In the meantime there did not seem to be anything to prevent us from setting up a Board without waiting for legal powers and this we did. On 27 October 1949 the ACT Potato Growers Association passed the following resolution--- “That growers of more than half acre of potatoes in the ACT be licensed and that the potato industry in the Australian Capital Territory be controlled. Such control is of a similar nature to the NSW Potato Marketing Act. That a board of three members consisting of one Government member and two growers administer the controls. That this control be brought about by means of an ACT Ordinance”. This was later amended to three grower members and those nominated were Max. Hill Chairman, George Gouge and Hilton Clothier.

So I found myself Chairman with two primary tasks, firstly to establish our existence with the Marketing Boards in all states especially NSW Victoria and Queensland. This was perhaps a little easier than at first thought. We declared that we were a Board and I think they were not sure of our legitimacy or how soon we would have the necessary regulations, so just went along with us! Secondly I sought to get the assistance of the Commonwealth Government’s ACT Administration to give us the protection of the law, and this became an exercise in futility. We were the first group to ever attempt such a thing, and within the ACT Governing body such a move had never been contemplated, so they did not quite know what to do with us.

Over the next year or two we continued to make some noises, with a small degree of success. We hammered on the door of the Department of Commerce and Agriculture and local Member Jim Frazer raised the matter in Federal Parliament.

My first task was to meet with officers of the Queensland Potato Marketing Board in Brisbane, and they were immediately supportive. This was followed by an invitation from the South Australian Government for us to meet in conference with representatives of all State Marketing Boards in Adelaide.

These were tough times for me. I was easily the youngest and least experienced. I had limited knowledge. I was sitting in with experienced businessmen and Government Administrators. The South Australian Minister for Agriculture acknowledged my presence, but said he could not see that “Canberra” would have any interest in growing and marketing potatoes. It was an occasion when the less I said the better, then they could not discover just how limited my knowledge was. However the mission was successful. All States were now aware of our existence and only NSW showed any hostility.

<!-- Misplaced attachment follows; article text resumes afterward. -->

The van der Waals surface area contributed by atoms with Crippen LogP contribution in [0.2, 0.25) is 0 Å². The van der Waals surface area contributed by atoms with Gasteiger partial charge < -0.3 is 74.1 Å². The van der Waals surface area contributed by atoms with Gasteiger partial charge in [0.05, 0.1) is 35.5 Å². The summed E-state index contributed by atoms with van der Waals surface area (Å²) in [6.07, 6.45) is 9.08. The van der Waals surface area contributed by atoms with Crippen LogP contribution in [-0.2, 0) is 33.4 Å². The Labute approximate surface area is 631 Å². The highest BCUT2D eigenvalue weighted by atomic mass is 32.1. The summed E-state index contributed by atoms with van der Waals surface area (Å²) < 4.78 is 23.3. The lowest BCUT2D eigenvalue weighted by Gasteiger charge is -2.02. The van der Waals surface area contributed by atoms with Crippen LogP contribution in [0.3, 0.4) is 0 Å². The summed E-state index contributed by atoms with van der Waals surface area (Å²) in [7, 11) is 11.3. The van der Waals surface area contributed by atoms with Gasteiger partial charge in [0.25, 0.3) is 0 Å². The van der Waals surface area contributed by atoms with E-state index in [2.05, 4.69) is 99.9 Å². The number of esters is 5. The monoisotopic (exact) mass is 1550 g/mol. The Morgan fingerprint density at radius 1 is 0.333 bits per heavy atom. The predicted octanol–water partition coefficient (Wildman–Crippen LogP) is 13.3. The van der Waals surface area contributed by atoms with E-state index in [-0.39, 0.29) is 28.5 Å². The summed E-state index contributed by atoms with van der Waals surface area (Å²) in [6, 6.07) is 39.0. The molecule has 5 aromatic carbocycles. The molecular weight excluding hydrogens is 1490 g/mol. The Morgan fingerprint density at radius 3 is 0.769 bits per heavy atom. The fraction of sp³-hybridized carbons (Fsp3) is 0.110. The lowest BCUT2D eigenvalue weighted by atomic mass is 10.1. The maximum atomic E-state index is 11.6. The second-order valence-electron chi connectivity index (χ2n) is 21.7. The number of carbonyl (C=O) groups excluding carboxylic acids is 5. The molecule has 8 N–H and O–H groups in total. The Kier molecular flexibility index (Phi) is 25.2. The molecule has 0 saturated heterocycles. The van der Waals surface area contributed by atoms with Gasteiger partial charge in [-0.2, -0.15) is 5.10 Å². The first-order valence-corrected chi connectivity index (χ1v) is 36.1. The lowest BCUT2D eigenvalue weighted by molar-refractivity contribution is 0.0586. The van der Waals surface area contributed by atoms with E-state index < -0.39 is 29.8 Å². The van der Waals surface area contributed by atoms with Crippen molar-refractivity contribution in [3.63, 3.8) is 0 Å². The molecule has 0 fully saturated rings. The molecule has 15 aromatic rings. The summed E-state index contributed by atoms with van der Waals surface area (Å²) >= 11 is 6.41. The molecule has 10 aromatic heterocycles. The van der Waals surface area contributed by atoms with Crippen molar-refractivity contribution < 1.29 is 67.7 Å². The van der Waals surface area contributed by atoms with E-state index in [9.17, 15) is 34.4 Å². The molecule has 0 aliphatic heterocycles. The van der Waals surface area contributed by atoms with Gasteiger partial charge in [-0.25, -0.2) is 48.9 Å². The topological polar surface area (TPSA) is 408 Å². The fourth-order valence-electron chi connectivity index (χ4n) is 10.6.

Marketing our own potatoes now became easier, we sought and obtained publicity and there was acknowledgement and sympathy with our problems. With the help of the especially created District Producers Co-operative Society, we also established a buying and marketing business, bringing quite large quantities of potatoes from Queensland and making connections with Crookwell, a large growing area, and Victoria and it was not long before we were supplying almost the total requirements of the ACT. The Queanbeyan marketing agent of the NSW Board ceased to be a threat to local production.

Overall the decision for collective action and the setting up of The ACT Potato Marketing Board simply by declaring its existence and without any legality did seem to accomplish its purpose at the time. I had kept many of the papers relating to this exercise and recently refreshed my memory before handing them to the ACT Heritage Library. It makes for interesting reading and perhaps reveals a different world to that of today.